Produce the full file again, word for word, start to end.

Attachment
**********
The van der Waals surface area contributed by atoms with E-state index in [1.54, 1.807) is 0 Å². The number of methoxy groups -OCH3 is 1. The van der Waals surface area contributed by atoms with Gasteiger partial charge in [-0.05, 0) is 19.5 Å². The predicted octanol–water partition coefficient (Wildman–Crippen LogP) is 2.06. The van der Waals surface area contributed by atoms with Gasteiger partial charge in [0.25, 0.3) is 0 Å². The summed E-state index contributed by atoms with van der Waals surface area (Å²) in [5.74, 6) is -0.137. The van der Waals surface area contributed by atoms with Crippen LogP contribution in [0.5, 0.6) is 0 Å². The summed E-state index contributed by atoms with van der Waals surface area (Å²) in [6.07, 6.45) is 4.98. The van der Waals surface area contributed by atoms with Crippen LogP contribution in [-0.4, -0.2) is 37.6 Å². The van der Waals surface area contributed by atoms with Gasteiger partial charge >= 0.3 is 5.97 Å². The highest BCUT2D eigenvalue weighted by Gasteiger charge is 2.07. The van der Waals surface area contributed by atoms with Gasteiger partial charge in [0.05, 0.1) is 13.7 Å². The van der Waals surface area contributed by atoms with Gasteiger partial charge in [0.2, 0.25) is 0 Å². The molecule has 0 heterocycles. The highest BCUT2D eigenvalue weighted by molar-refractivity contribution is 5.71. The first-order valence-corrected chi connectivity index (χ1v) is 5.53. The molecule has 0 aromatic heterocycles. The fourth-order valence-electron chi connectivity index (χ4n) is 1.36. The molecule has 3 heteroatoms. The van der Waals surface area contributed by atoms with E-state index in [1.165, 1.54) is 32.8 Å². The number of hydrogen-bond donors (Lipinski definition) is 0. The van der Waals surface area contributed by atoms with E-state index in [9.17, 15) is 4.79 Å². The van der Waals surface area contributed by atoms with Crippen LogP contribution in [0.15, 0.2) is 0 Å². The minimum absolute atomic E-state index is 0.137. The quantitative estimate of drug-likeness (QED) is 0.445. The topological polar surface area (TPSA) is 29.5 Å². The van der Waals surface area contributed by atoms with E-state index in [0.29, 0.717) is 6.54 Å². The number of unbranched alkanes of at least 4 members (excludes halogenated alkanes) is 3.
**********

The van der Waals surface area contributed by atoms with E-state index in [1.54, 1.807) is 0 Å². The number of methoxy groups -OCH3 is 1. The van der Waals surface area contributed by atoms with Gasteiger partial charge in [-0.05, 0) is 19.5 Å². The predicted octanol–water partition coefficient (Wildman–Crippen LogP) is 2.06. The van der Waals surface area contributed by atoms with Gasteiger partial charge in [0.25, 0.3) is 0 Å². The summed E-state index contributed by atoms with van der Waals surface area (Å²) in [5.74, 6) is -0.137. The van der Waals surface area contributed by atoms with Crippen LogP contribution in [0.5, 0.6) is 0 Å². The summed E-state index contributed by atoms with van der Waals surface area (Å²) in [6.07, 6.45) is 4.98. The van der Waals surface area contributed by atoms with Crippen LogP contribution in [-0.4, -0.2) is 37.6 Å². The van der Waals surface area contributed by atoms with Gasteiger partial charge >= 0.3 is 5.97 Å². The highest BCUT2D eigenvalue weighted by Gasteiger charge is 2.07. The van der Waals surface area contributed by atoms with Gasteiger partial charge in [0.05, 0.1) is 13.7 Å². The van der Waals surface area contributed by atoms with Gasteiger partial charge in [0.2, 0.25) is 0 Å². The molecule has 0 heterocycles. The highest BCUT2D eigenvalue weighted by molar-refractivity contribution is 5.71. The first-order valence-corrected chi connectivity index (χ1v) is 5.53. The molecule has 0 aromatic heterocycles. The fourth-order valence-electron chi connectivity index (χ4n) is 1.36. The molecule has 3 heteroatoms. The van der Waals surface area contributed by atoms with E-state index in [1.165, 1.54) is 32.8 Å². The number of hydrogen-bond donors (Lipinski definition) is 0. The van der Waals surface area contributed by atoms with E-state index in [9.17, 15) is 4.79 Å². The van der Waals surface area contributed by atoms with Crippen LogP contribution in [0.15, 0.2) is 0 Å². The minimum absolute atomic E-state index is 0.137. The quantitative estimate of drug-likeness (QED) is 0.445. The topological polar surface area (TPSA) is 29.5 Å². The van der Waals surface area contributed by atoms with E-state index in [0.29, 0.717) is 6.54 Å². The number of unbranched alkanes of at least 4 members (excludes halogenated alkanes) is 3.